“This is a day to celebrate the fact that it is girls who will change the world; that the empowerment of girls holds the key to development and security for families, communities and societies worldwide”
-Desmond Tutu and Ela Bhatt, members of the Elders
The United Nations has declared today, October 11th, the first International Day of the Girl Child.
For those of you who have spent time around TTL, or may have realised from our website and blog, TTL is a very female friendly place. Over eighty percent of our staff are female (including management) and because of the nature of child rearing in Lesotho, so are the vast majority of the caregivers we work with.
And it turns out, TTL isn’t an oddity. Its female staff are just some of the many across Lesotho who have been able to acquire an education and find employment. Across a number of indicators ranging from access to health services to representation in the government, Lesotho demonstrates strong levels of gender equality. In fact, it has been amongst the top ten countries in the world in terms of gender parity for the last three years running. Its global gender gap rating puts it ahead of the US, Canada, the UK and all of its regional African neighbours. For a country that is so often associated with poverty and stalled development, it’s nice to know that Lesotho is a leader for its neighbours in trying to ensure that girls have as many opportunities as boys while growing up.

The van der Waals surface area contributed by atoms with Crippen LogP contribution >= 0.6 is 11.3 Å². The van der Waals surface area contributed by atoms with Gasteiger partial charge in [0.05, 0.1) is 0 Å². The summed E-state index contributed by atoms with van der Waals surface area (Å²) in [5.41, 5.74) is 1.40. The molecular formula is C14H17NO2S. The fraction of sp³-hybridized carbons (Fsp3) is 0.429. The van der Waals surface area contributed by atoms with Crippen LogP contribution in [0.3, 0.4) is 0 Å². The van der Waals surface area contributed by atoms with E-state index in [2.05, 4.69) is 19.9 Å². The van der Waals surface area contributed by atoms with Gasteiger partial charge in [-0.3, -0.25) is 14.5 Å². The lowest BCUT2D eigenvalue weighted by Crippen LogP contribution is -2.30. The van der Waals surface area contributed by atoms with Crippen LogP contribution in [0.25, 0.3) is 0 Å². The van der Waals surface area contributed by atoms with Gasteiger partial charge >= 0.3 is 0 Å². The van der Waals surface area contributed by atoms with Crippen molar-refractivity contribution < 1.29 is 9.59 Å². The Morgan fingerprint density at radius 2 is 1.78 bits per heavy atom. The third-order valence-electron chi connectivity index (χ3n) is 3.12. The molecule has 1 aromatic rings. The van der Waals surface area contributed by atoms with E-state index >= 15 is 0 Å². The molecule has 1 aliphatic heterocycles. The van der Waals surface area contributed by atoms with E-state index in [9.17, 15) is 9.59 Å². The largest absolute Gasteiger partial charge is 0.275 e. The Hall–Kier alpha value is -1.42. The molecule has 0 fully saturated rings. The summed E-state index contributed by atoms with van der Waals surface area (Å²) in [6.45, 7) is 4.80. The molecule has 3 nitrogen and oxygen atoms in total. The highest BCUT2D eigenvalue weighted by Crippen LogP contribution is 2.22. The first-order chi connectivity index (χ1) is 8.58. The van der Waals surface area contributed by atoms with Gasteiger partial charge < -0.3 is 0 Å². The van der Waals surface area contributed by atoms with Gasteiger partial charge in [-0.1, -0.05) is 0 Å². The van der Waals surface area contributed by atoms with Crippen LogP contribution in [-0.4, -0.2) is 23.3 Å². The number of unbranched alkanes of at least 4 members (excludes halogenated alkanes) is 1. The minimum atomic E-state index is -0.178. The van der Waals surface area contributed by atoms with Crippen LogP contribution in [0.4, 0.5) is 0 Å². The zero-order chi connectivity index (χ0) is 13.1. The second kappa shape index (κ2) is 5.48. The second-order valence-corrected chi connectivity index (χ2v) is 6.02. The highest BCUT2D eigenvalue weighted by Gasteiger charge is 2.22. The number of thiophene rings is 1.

The International Day of the Girl Child marks an important chance to recognise the progress Lesotho has made, as well as the challenges it still faces. Unfortunately, HIV/AIDS continues to disproportionately affect girls and women – reflected in higher infections rates as well as the burden of caring for gravely ill family members or the infant children they leave behind. Sexual violence and coercion, traditional beliefs about masculinity, and unequal gender relations all continue to fuel the HIV epidemic.
The devastating consequences HIV/AIDS has had on household structures and the ongoing pressures of poverty combined with community expectations for women to fill specific domestic roles means that girls may end up leaving school earlier than they should. I can think of a handful of cases from TTL’s recent history where we have stepped in to help a family care for an infant child to alleviate the burden on a teenage girl left to run a household or try to keep a girl in school for a little bit longer following the death of a main caregiver.